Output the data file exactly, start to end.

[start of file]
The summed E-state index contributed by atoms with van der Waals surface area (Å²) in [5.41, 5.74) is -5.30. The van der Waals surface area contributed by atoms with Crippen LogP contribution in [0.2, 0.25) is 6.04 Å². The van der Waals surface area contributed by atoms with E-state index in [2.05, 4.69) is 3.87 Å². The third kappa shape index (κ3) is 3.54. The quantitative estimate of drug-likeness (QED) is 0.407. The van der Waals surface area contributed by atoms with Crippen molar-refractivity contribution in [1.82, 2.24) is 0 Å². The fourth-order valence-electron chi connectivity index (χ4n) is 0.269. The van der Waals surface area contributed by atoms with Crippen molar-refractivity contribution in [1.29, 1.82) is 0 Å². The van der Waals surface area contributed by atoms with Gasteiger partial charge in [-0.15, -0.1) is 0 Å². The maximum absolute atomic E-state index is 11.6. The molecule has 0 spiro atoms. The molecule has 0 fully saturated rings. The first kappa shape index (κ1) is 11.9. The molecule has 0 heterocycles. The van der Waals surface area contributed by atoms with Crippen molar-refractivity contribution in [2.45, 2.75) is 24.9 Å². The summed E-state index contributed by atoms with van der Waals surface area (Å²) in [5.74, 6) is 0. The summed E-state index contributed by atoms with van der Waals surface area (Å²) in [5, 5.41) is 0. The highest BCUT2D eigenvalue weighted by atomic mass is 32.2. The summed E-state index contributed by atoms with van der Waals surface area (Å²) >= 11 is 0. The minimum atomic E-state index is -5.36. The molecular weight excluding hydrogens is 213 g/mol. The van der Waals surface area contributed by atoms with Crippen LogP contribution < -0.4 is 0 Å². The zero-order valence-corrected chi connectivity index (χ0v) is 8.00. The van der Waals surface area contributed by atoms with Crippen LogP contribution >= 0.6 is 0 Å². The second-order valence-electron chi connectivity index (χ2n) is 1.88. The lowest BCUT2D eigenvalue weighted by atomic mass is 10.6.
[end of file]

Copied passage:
The summed E-state index contributed by atoms with van der Waals surface area (Å²) in [5.41, 5.74) is -5.30. The van der Waals surface area contributed by atoms with Crippen LogP contribution in [0.2, 0.25) is 6.04 Å². The van der Waals surface area contributed by atoms with E-state index in [2.05, 4.69) is 3.87 Å². The third kappa shape index (κ3) is 3.54. The quantitative estimate of drug-likeness (QED) is 0.407. The van der Waals surface area contributed by atoms with Crippen molar-refractivity contribution in [1.82, 2.24) is 0 Å². The fourth-order valence-electron chi connectivity index (χ4n) is 0.269. The van der Waals surface area contributed by atoms with Crippen molar-refractivity contribution in [1.29, 1.82) is 0 Å². The van der Waals surface area contributed by atoms with Gasteiger partial charge in [-0.15, -0.1) is 0 Å². The maximum absolute atomic E-state index is 11.6. The molecule has 0 spiro atoms. The molecule has 0 fully saturated rings. The first kappa shape index (κ1) is 11.9. The molecule has 0 heterocycles. The van der Waals surface area contributed by atoms with Crippen molar-refractivity contribution in [2.45, 2.75) is 24.9 Å². The summed E-state index contributed by atoms with van der Waals surface area (Å²) in [5.74, 6) is 0. The summed E-state index contributed by atoms with van der Waals surface area (Å²) in [5, 5.41) is 0. The highest BCUT2D eigenvalue weighted by atomic mass is 32.2. The summed E-state index contributed by atoms with van der Waals surface area (Å²) >= 11 is 0. The minimum atomic E-state index is -5.36. The molecular weight excluding hydrogens is 213 g/mol. The van der Waals surface area contributed by atoms with Crippen LogP contribution < -0.4 is 0 Å². The zero-order valence-corrected chi connectivity index (χ0v) is 8.00. The van der Waals surface area contributed by atoms with Crippen LogP contribution >= 0.6 is 0 Å². The second-order valence-electron chi connectivity index (χ2n) is 1.88. The lowest BCUT2D eigenvalue weighted by atomic mass is 10.6.